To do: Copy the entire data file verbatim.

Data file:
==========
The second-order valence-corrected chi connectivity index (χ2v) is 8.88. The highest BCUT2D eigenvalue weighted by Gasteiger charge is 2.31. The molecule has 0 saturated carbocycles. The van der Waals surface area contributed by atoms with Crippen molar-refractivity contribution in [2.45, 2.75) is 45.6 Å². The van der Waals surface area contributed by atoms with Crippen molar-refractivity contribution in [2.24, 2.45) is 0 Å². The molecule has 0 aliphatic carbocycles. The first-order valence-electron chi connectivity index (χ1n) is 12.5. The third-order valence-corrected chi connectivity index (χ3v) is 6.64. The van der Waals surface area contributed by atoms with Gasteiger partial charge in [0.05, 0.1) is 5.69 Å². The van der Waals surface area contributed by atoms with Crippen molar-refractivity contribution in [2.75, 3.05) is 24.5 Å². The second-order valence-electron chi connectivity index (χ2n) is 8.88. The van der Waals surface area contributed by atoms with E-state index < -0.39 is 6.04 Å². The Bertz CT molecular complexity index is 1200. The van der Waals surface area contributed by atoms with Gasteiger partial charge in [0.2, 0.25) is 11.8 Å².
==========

The second-order valence-corrected chi connectivity index (χ2v) is 8.88. The highest BCUT2D eigenvalue weighted by Gasteiger charge is 2.31. The molecule has 0 saturated carbocycles. The van der Waals surface area contributed by atoms with Crippen molar-refractivity contribution in [2.45, 2.75) is 45.6 Å². The van der Waals surface area contributed by atoms with Crippen molar-refractivity contribution in [2.24, 2.45) is 0 Å². The molecule has 0 aliphatic carbocycles. The first-order valence-electron chi connectivity index (χ1n) is 12.5. The third-order valence-corrected chi connectivity index (χ3v) is 6.64. The van der Waals surface area contributed by atoms with Gasteiger partial charge in [0.05, 0.1) is 5.69 Å². The van der Waals surface area contributed by atoms with Crippen molar-refractivity contribution in [2.75, 3.05) is 24.5 Å². The second-order valence-electron chi connectivity index (χ2n) is 8.88. The van der Waals surface area contributed by atoms with E-state index < -0.39 is 6.04 Å². The Bertz CT molecular complexity index is 1200. The van der Waals surface area contributed by atoms with Gasteiger partial charge in [0.2, 0.25) is 11.8 Å².